Invasive alien plants compete with natural vegetation for water and space, often out-competing natural vegetation. Without natural predators to keep their numbers in check, they reproduce and spread quickly. They often take up more water than the surroudning natural vegetation. The result of this is that more alien plants grow, and fewer indigenous plants are able to to grow. This results in a disrution and weakening of the ecosystem, with the indigenous animals no longer being able to rely on the plants they have evolve with over millenia for food also disappearing. The final result of this is a loss of biodiversity and a depletion of water resources.

The invasive plants often form dense stands of the same species,representing a high fuel load for veld fires. This unnaturally high fuel load leads to extremely hot veld fires, that in turn damage the structure of the soil.

What is being done about the problem?

The first efforts to control and eradicate invasive alien species in South Africa began with the fight to bring the prickly pear’s “scourge to agriculture” under control in the Eastern Cape, way back in 1906. Efforts to eradicate and control invasive alien species have been ongoing ever since. It is estimated that Invasive Alien Plants have become established in over 10 million hectares of land in South Africa, and control efforts cost the country more than R 600 million a year.

There is now legislation governing the introduction and control of invasive species in South Africa. The Department of Environmental Affairs manages Invasive Alien Species under the National Environment Biodiversity Act (NEMBA) 10 of 2004. This Act aims to provide the framework, norms and standards for the conservation, sustainable use, and equitable benefit-sharing of South Africa’s biological resources. Alien plants and animals are placed into three categories depending on the severity of their effect on the natural environment.

Invasive plant and animal species in South Africa
  • 750 tree species
  • 8 000 herbaceous species
    • of these 1 000 are considered naturalised
    • 379 plant species are invasive
    • 238 are prohibited
  • 4 invasive Marine Plants
  • 41 invasive mammal species
  • 24 invasive bird species
  • 29 invasive reptile species
  • 2 invasive amphibian species
  • 15 invasive freshwater fish species
  • 23 invasive invertebrate species
  • 9 invasive freshwater invertebrate species
  • 17 invasive marine invertebrate species
  • 7 invasive microbial species

The full list can be downloaded here

On the 1st of August 2014, the Minister of Environmental Affairs published the Alien Invasive Species regulation. This regulation listed a total of 559 alien species as invasive in South Africa and 560 more species were listed as prohibited and may not be introduced into South Africa. The regulation places invasive alien species into the four categories below.

Category 1a:

Invasive species requiring compulsary control

These are prohibited plants that must be eradicated.

These plants serve no economic purpose and possess characteristics that are harmful to humans, animals and the environment.

These plants need, by law, to be eradicated from the environment

Category 1b:

Invasive species requiring compulsory control as part of an invasive species control programme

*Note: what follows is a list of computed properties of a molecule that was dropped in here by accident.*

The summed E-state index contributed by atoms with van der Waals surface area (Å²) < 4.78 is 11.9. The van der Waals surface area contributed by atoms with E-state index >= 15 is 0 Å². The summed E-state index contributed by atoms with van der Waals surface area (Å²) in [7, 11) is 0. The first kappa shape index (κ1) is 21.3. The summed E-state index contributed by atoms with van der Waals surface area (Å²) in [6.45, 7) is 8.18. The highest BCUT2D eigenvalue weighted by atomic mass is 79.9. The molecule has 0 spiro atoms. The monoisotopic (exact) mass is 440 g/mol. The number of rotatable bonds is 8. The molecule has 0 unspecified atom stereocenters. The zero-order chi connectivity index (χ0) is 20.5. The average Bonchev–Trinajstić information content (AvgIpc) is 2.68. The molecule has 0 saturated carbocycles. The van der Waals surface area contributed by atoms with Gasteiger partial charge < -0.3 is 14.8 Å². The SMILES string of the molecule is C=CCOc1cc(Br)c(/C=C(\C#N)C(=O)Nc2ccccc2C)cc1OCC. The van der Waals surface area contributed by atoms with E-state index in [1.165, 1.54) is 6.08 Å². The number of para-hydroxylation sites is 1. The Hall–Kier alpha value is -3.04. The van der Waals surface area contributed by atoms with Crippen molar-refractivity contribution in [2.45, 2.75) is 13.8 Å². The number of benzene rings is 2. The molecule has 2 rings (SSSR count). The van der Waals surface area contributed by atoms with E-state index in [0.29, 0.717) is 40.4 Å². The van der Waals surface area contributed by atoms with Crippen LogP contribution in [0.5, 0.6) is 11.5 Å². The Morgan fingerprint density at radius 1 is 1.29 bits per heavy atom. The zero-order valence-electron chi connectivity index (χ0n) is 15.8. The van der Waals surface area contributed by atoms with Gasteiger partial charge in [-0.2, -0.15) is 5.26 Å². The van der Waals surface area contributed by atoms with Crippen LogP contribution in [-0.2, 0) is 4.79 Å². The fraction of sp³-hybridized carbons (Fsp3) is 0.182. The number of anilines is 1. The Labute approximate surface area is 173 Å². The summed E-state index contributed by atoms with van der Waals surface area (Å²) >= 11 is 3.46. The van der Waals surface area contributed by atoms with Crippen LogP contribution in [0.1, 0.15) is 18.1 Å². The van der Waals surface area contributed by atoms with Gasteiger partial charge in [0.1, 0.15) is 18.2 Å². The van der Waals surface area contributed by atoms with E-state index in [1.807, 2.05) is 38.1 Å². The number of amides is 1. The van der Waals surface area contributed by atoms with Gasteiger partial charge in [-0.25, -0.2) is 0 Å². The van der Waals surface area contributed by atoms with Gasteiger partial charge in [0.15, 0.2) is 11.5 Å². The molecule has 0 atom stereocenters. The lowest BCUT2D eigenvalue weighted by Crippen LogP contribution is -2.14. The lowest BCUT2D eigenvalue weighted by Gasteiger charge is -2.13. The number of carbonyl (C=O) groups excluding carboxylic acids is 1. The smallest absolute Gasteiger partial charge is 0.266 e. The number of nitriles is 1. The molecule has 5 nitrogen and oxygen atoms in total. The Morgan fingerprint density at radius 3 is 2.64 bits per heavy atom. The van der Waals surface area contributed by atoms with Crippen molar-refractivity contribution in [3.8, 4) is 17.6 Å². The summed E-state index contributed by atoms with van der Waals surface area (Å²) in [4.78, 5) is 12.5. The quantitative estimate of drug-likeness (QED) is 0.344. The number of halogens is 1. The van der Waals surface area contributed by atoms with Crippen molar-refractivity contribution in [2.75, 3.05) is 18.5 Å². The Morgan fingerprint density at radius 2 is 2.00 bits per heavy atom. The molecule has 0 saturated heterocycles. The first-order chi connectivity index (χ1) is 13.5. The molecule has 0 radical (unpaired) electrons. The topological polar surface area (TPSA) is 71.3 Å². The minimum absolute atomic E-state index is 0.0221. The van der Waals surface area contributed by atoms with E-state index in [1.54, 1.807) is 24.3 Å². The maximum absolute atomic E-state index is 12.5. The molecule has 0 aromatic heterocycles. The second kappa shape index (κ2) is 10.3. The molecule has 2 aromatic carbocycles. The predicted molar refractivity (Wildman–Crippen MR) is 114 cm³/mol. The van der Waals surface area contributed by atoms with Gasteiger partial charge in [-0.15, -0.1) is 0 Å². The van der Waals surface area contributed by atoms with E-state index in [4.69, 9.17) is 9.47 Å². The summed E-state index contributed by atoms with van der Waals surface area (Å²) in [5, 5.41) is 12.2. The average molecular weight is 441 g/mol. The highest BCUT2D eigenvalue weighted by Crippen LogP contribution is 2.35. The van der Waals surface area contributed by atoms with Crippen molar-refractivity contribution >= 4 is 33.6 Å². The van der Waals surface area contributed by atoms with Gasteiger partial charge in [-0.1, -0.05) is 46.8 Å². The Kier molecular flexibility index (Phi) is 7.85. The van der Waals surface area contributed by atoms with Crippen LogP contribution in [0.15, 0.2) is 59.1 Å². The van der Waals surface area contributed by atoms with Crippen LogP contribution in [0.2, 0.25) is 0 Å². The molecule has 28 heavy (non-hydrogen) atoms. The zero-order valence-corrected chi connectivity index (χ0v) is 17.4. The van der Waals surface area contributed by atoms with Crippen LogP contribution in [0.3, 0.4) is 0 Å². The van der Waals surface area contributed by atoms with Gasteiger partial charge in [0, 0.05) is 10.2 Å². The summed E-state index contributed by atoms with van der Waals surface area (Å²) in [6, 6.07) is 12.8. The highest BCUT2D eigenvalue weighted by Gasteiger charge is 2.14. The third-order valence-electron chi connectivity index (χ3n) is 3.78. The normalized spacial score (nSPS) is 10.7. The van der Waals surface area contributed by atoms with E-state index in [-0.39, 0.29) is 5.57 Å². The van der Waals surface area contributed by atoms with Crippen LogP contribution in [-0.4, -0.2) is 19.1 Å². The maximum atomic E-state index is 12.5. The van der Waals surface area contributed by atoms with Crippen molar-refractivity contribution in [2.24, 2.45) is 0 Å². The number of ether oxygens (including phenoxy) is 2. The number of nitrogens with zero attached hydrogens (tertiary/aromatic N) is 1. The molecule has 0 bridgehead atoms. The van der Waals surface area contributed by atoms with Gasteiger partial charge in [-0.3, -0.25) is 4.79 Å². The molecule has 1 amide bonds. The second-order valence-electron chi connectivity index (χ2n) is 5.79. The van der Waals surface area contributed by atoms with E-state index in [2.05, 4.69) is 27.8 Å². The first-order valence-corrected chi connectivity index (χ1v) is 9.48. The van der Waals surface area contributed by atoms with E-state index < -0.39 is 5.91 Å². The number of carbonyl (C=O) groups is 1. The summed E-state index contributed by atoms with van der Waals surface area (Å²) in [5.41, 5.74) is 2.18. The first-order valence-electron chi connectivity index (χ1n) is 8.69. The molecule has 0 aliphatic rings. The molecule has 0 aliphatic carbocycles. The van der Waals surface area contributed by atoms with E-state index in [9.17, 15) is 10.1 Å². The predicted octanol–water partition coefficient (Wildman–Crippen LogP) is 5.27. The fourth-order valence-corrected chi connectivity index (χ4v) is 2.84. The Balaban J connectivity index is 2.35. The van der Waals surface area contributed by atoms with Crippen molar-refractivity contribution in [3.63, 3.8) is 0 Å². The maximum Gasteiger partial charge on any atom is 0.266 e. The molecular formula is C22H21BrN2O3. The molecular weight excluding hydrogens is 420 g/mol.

Remove and destroy.

These plants are deemed to have such a high invasive potential that infestations can qualify to be placed under government sponsored invasive speicies management programmes.

Category 2:

Declared invader plants with a commercial or utility value

These are ‘invaders’ with certain useful qualities, such as commercial for forestry, animal fodder, soil stabilisation etc.

These plants are allowed in demarcated areas under controlled conditions and in biocontrol reserves.

Category 3:

Mostly ornamental plants

These are plants that are currently growing in or have escaped from areas such as gardens, but are proven invaders.

No further planting is allowed, nor trade in propagative material.

Existing plants may remain, but must be prevented from spreading.

The alien invasive species Regulation also stipulates that “Organs of state in all spheres of government, including all municipalities, draw up an “Invasive Species Monitoring Control and Eradication Plan for land under their control.”

The Kei Mouth Ratepayers and Residents’ Association (KMRRA) Alien Invasive Management document elaborates on the steps taken by Great Kei Municipality to put a plan in place.

What can I do?

We each have a responsibility to preventing the spread of Invasive Alien Species. We can do this by:

Plant indigenous species from this area

Confirm that new plants in your garden are not invasive

Remove invasives and replace with indigenous species

How do I know if a plant is an alien invasive species?

We have tried to make it a little easier for Kei Country and put together a list of known Invasive Alien Plants in Kei Country.

We will be publishing a weekly series called “Know your Kei Country Aliens” The weekly series will highlight an invasive species in Kie Country, giving a bit of background to the history of the species in South Africa, how to identify it, what potential threats it poses to the environment, humans and animals, and how to control and eradicate the species.

Problem plants and alien weeds of South Africa, by Clive Bromilow  vorgestellt im Namibiana Buchdepot

There have been several books written on this topic. The book “Problem Plants and Alien Weeds of South Africa”, written by Clive Bromilow has become “an indispensable guide for anyone interested in knowing how to recognise, understand and control troublesome plants.”

  • Cost: R 410,00 delivered to Kei Mouth. (Retail Price usually R 450)

(Contact Monica Maroun on to order your copy and have it delivered to Kei Mouth Free of Charge.

Chat to Monica about cost of delivery to elsewhere in South Africa.)